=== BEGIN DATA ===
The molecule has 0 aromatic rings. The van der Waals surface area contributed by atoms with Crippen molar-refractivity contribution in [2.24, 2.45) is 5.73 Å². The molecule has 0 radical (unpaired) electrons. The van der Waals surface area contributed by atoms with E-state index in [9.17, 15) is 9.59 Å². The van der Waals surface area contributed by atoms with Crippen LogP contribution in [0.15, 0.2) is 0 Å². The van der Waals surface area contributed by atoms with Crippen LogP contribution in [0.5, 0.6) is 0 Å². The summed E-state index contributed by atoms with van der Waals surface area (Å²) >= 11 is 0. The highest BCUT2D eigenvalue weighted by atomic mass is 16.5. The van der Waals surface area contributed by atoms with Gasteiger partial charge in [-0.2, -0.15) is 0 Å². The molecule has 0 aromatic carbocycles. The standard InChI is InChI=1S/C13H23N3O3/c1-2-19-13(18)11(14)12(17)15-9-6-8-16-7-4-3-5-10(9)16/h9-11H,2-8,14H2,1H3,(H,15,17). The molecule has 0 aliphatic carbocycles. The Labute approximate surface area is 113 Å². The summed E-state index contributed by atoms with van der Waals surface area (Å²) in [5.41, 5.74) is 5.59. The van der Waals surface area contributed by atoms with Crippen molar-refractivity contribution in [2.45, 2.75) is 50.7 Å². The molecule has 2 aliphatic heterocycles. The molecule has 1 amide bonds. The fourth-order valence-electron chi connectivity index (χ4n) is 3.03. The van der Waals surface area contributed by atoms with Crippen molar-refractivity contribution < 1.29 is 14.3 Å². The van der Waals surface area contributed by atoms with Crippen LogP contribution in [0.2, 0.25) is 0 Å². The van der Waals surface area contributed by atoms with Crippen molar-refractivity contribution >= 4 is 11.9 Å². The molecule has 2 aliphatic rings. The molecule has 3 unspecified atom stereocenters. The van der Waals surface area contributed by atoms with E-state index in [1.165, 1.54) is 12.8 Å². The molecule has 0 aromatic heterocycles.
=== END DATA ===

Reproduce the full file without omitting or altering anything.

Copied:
The molecule has 0 aromatic rings. The van der Waals surface area contributed by atoms with Crippen molar-refractivity contribution in [2.24, 2.45) is 5.73 Å². The molecule has 0 radical (unpaired) electrons. The van der Waals surface area contributed by atoms with E-state index in [9.17, 15) is 9.59 Å². The van der Waals surface area contributed by atoms with Crippen LogP contribution in [0.15, 0.2) is 0 Å². The van der Waals surface area contributed by atoms with Crippen LogP contribution in [0.5, 0.6) is 0 Å². The summed E-state index contributed by atoms with van der Waals surface area (Å²) >= 11 is 0. The highest BCUT2D eigenvalue weighted by atomic mass is 16.5. The van der Waals surface area contributed by atoms with Gasteiger partial charge in [-0.2, -0.15) is 0 Å². The molecule has 0 aromatic carbocycles. The standard InChI is InChI=1S/C13H23N3O3/c1-2-19-13(18)11(14)12(17)15-9-6-8-16-7-4-3-5-10(9)16/h9-11H,2-8,14H2,1H3,(H,15,17). The molecule has 0 aliphatic carbocycles. The Labute approximate surface area is 113 Å². The summed E-state index contributed by atoms with van der Waals surface area (Å²) in [5.41, 5.74) is 5.59. The van der Waals surface area contributed by atoms with Crippen molar-refractivity contribution in [2.45, 2.75) is 50.7 Å². The molecule has 2 aliphatic heterocycles. The molecule has 1 amide bonds. The fourth-order valence-electron chi connectivity index (χ4n) is 3.03. The van der Waals surface area contributed by atoms with Crippen molar-refractivity contribution < 1.29 is 14.3 Å². The van der Waals surface area contributed by atoms with Crippen LogP contribution in [0.2, 0.25) is 0 Å². The van der Waals surface area contributed by atoms with Crippen molar-refractivity contribution >= 4 is 11.9 Å². The molecule has 2 aliphatic rings. The molecule has 3 unspecified atom stereocenters. The van der Waals surface area contributed by atoms with E-state index in [1.165, 1.54) is 12.8 Å². The molecule has 0 aromatic heterocycles.